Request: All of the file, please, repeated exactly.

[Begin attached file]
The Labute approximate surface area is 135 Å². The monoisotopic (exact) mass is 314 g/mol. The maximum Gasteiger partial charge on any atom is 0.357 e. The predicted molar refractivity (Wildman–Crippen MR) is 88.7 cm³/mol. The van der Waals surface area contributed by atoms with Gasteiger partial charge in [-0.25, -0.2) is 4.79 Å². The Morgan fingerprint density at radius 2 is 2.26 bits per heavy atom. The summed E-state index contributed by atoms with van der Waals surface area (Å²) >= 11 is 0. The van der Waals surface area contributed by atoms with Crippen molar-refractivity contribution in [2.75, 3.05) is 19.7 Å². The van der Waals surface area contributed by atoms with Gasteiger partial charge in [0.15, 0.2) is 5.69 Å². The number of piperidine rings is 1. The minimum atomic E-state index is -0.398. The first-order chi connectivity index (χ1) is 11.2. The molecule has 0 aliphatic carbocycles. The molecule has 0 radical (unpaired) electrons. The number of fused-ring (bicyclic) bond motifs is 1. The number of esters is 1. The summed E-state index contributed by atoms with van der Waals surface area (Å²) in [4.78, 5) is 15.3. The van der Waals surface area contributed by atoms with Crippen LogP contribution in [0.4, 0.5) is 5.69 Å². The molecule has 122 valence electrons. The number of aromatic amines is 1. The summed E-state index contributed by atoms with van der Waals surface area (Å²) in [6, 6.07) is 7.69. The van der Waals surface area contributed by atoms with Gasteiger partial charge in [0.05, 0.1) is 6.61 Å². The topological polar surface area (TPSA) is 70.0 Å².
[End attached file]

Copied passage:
The Labute approximate surface area is 135 Å². The monoisotopic (exact) mass is 314 g/mol. The maximum Gasteiger partial charge on any atom is 0.357 e. The predicted molar refractivity (Wildman–Crippen MR) is 88.7 cm³/mol. The van der Waals surface area contributed by atoms with Gasteiger partial charge in [-0.25, -0.2) is 4.79 Å². The Morgan fingerprint density at radius 2 is 2.26 bits per heavy atom. The summed E-state index contributed by atoms with van der Waals surface area (Å²) >= 11 is 0. The van der Waals surface area contributed by atoms with Crippen molar-refractivity contribution in [2.75, 3.05) is 19.7 Å². The van der Waals surface area contributed by atoms with Gasteiger partial charge in [0.15, 0.2) is 5.69 Å². The number of piperidine rings is 1. The minimum atomic E-state index is -0.398. The first-order chi connectivity index (χ1) is 11.2. The molecule has 0 aliphatic carbocycles. The molecule has 0 radical (unpaired) electrons. The number of fused-ring (bicyclic) bond motifs is 1. The number of esters is 1. The summed E-state index contributed by atoms with van der Waals surface area (Å²) in [4.78, 5) is 15.3. The van der Waals surface area contributed by atoms with Crippen LogP contribution in [0.4, 0.5) is 5.69 Å². The molecule has 122 valence electrons. The number of aromatic amines is 1. The summed E-state index contributed by atoms with van der Waals surface area (Å²) in [6, 6.07) is 7.69. The van der Waals surface area contributed by atoms with Gasteiger partial charge in [0.05, 0.1) is 6.61 Å². The topological polar surface area (TPSA) is 70.0 Å².